History

Prehistoric finds

South Africa contains some of the oldest archaeological and human fossil sites in the world. Extensive fossil remains have been recovered from a series of caves in Gauteng Province. The area is a UNESCO World Heritage site and has been termed the Cradle of Humankind. The sites include Sterkfontein, which is one of the richest hominin fossil sites in the world. Other sites include Swartkrans, Gondolin Cave Kromdraai, Coopers Cave and Malapa. The first hominin fossil discovered in Africa, the Taung Childwas found near Taung in 1924. Further hominin remains have been recovered from the sites of Makapansgat in Limpopo, Corneliaand Florisbad in the Free State, Border Cave in KwaZulu-Natal, Klasies River Mouth in Eastern Cape and Pinnacle Point, Elandsfontein and Die Kelders Cave in Western Cape. These sites suggest that various hominid species existed in South Africa from about three million years ago starting with Australopithecus africanus. These were succeeded by various species, including Australopithecus sediba, Homo ergaster, Homo erectus, Homo rhodesiensis, Homo helmei and modern humans, Homo sapiens.Modern humans have inhabited Southern Africa for at least 170,000 years. Within the Vaal River valley, pebble tools have been located.

European colonization

In 1652, a century and a half after the discovery of the Cape Sea Route, Jan van Riebeeck established a refreshment station at the Cape of Good Hope, at what would become Cape Town, on behalf of the Dutch East India Company. The Dutch transported slaves from Indonesia, Madagascar, and India as labor for the colonists in Cape Town. As they expanded east, the Dutch settlers met the south westerly migrating Xhosa people in the region of the Fish River. A series of wars, called the Cape Frontier Wars, were fought over conflicting land and livestock interests.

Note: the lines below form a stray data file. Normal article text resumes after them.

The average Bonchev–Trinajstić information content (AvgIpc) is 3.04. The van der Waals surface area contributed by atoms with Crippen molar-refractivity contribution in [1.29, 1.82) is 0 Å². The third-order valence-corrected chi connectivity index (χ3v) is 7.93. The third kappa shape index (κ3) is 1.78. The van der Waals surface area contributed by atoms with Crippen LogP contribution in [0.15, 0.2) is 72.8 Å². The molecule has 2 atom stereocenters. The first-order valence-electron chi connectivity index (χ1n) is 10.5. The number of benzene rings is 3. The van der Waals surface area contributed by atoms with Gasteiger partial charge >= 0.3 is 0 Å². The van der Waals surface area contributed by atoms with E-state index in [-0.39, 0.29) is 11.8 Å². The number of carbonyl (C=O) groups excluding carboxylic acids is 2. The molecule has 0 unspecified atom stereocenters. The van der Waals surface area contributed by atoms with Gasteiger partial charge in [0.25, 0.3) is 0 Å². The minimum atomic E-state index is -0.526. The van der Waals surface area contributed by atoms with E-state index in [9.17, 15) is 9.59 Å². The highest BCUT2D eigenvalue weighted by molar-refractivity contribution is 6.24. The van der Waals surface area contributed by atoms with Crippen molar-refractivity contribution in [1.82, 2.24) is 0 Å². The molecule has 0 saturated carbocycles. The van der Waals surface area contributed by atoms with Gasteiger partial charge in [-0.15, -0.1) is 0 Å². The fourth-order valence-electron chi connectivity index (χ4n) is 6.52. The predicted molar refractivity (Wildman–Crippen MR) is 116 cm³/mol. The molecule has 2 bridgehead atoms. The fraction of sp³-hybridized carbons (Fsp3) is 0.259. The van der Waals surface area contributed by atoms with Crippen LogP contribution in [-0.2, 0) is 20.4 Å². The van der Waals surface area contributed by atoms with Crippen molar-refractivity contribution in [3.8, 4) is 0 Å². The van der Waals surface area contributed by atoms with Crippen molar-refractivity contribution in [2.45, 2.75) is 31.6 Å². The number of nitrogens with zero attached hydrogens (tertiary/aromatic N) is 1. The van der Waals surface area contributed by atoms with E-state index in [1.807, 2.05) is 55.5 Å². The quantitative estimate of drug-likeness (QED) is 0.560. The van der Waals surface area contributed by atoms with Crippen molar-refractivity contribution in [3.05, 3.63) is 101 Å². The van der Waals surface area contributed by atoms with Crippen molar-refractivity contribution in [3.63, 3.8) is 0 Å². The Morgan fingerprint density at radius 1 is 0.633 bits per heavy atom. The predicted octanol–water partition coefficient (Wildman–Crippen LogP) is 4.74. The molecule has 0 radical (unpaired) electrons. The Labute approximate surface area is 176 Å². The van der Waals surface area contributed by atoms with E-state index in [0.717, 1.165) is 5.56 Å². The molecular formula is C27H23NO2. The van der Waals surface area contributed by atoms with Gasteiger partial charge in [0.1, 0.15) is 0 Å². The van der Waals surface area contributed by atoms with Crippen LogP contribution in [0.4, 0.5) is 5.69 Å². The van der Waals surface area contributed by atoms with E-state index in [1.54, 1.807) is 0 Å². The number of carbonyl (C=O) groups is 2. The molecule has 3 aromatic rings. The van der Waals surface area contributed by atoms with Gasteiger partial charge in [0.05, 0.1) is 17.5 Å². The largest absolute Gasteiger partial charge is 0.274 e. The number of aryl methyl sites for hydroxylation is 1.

Republic

On 31 May 1961, the country became a republic following a referendum in which white voters narrowly voted in favour thereof (the British-dominated Natal province rallied against the issue).[41] Queen Elizabeth II was stripped of the title Queen of South Africa, and the last Governor-General, namely Charles Robberts Swart, became State President. As a concession to the Westminster system, the presidency remained parliamentary appointed and virtually powerless until P. W. Botha’s Constitution Act of 1983, which (intact in these regards) eliminated the office of Prime Minister and instated a near-unique “strong presidency” responsible to parliament. Pressured by other Commonwealth of Nations countries, South Africa left the organization in 1961 and was readmitted only in 1994.

 

South Africa – Inspiring New Ways